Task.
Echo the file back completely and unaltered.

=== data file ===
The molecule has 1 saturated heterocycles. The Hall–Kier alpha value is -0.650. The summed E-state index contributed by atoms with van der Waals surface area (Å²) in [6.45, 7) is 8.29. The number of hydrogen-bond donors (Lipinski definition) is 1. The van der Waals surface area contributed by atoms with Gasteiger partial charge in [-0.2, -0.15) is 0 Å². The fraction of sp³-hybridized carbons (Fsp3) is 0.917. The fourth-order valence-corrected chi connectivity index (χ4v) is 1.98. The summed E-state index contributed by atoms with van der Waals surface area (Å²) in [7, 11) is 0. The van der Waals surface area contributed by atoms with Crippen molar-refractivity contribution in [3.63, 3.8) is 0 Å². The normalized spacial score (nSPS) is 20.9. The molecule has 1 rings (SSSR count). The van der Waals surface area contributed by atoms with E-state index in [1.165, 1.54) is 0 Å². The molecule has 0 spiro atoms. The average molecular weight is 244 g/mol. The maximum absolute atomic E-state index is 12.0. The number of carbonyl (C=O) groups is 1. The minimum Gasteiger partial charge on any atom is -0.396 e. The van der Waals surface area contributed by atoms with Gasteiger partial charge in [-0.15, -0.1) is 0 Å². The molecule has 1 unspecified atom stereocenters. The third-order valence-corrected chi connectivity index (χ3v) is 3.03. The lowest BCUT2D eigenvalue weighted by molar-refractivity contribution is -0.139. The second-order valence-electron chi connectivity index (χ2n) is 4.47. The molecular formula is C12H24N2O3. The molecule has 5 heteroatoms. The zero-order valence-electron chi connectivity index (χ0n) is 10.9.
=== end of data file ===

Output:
The molecule has 1 saturated heterocycles. The Hall–Kier alpha value is -0.650. The summed E-state index contributed by atoms with van der Waals surface area (Å²) in [6.45, 7) is 8.29. The number of hydrogen-bond donors (Lipinski definition) is 1. The van der Waals surface area contributed by atoms with Gasteiger partial charge in [-0.2, -0.15) is 0 Å². The fraction of sp³-hybridized carbons (Fsp3) is 0.917. The fourth-order valence-corrected chi connectivity index (χ4v) is 1.98. The summed E-state index contributed by atoms with van der Waals surface area (Å²) in [7, 11) is 0. The van der Waals surface area contributed by atoms with Crippen molar-refractivity contribution in [3.63, 3.8) is 0 Å². The normalized spacial score (nSPS) is 20.9. The molecule has 1 rings (SSSR count). The van der Waals surface area contributed by atoms with E-state index in [1.165, 1.54) is 0 Å². The molecule has 0 spiro atoms. The average molecular weight is 244 g/mol. The maximum absolute atomic E-state index is 12.0. The number of carbonyl (C=O) groups is 1. The minimum Gasteiger partial charge on any atom is -0.396 e. The van der Waals surface area contributed by atoms with Gasteiger partial charge in [-0.15, -0.1) is 0 Å². The molecule has 1 unspecified atom stereocenters. The third-order valence-corrected chi connectivity index (χ3v) is 3.03. The lowest BCUT2D eigenvalue weighted by molar-refractivity contribution is -0.139. The second-order valence-electron chi connectivity index (χ2n) is 4.47. The molecular formula is C12H24N2O3. The molecule has 5 heteroatoms. The zero-order valence-electron chi connectivity index (χ0n) is 10.9.